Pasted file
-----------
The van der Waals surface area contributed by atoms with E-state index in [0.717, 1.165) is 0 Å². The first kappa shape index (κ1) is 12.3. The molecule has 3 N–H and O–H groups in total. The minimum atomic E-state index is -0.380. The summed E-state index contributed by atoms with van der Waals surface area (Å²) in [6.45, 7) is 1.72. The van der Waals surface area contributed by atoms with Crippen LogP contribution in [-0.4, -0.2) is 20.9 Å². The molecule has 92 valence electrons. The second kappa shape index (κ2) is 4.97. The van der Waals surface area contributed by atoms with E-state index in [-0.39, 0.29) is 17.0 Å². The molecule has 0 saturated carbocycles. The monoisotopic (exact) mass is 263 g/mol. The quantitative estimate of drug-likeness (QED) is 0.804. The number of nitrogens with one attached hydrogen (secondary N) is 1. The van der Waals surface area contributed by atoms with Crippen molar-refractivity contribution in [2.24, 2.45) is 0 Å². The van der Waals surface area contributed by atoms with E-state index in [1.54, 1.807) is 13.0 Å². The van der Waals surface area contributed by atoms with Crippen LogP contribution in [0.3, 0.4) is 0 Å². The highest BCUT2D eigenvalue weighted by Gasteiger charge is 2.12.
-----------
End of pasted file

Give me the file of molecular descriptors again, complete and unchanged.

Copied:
The van der Waals surface area contributed by atoms with E-state index in [0.717, 1.165) is 0 Å². The first kappa shape index (κ1) is 12.3. The molecule has 3 N–H and O–H groups in total. The minimum atomic E-state index is -0.380. The summed E-state index contributed by atoms with van der Waals surface area (Å²) in [6.45, 7) is 1.72. The van der Waals surface area contributed by atoms with Crippen LogP contribution in [-0.4, -0.2) is 20.9 Å². The molecule has 92 valence electrons. The second kappa shape index (κ2) is 4.97. The van der Waals surface area contributed by atoms with E-state index in [-0.39, 0.29) is 17.0 Å². The molecule has 0 saturated carbocycles. The monoisotopic (exact) mass is 263 g/mol. The quantitative estimate of drug-likeness (QED) is 0.804. The number of nitrogens with one attached hydrogen (secondary N) is 1. The van der Waals surface area contributed by atoms with Crippen molar-refractivity contribution in [2.24, 2.45) is 0 Å². The van der Waals surface area contributed by atoms with E-state index in [1.54, 1.807) is 13.0 Å². The van der Waals surface area contributed by atoms with Crippen LogP contribution in [0.3, 0.4) is 0 Å². The highest BCUT2D eigenvalue weighted by Gasteiger charge is 2.12.